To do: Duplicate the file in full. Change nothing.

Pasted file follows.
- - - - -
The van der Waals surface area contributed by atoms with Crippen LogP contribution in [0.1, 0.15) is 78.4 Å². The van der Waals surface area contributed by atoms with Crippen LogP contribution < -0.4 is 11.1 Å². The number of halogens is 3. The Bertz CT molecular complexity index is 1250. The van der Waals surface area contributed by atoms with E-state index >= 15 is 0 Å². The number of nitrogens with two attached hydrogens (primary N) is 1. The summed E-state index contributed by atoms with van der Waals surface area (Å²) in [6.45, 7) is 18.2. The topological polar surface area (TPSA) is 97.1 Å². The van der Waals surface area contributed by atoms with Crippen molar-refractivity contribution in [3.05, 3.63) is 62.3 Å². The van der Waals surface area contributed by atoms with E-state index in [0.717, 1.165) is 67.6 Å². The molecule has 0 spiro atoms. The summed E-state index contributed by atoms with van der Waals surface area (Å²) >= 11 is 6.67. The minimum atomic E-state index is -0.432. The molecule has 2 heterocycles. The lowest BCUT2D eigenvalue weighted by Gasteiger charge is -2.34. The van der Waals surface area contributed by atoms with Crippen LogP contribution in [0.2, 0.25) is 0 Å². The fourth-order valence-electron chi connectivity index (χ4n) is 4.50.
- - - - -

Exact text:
The van der Waals surface area contributed by atoms with Crippen LogP contribution in [0.1, 0.15) is 78.4 Å². The van der Waals surface area contributed by atoms with Crippen LogP contribution < -0.4 is 11.1 Å². The number of halogens is 3. The Bertz CT molecular complexity index is 1250. The van der Waals surface area contributed by atoms with E-state index >= 15 is 0 Å². The number of nitrogens with two attached hydrogens (primary N) is 1. The summed E-state index contributed by atoms with van der Waals surface area (Å²) in [6.45, 7) is 18.2. The topological polar surface area (TPSA) is 97.1 Å². The van der Waals surface area contributed by atoms with Crippen molar-refractivity contribution in [3.05, 3.63) is 62.3 Å². The van der Waals surface area contributed by atoms with E-state index in [0.717, 1.165) is 67.6 Å². The molecule has 0 spiro atoms. The summed E-state index contributed by atoms with van der Waals surface area (Å²) >= 11 is 6.67. The minimum atomic E-state index is -0.432. The molecule has 2 heterocycles. The lowest BCUT2D eigenvalue weighted by Gasteiger charge is -2.34. The van der Waals surface area contributed by atoms with Crippen LogP contribution in [0.2, 0.25) is 0 Å². The fourth-order valence-electron chi connectivity index (χ4n) is 4.50.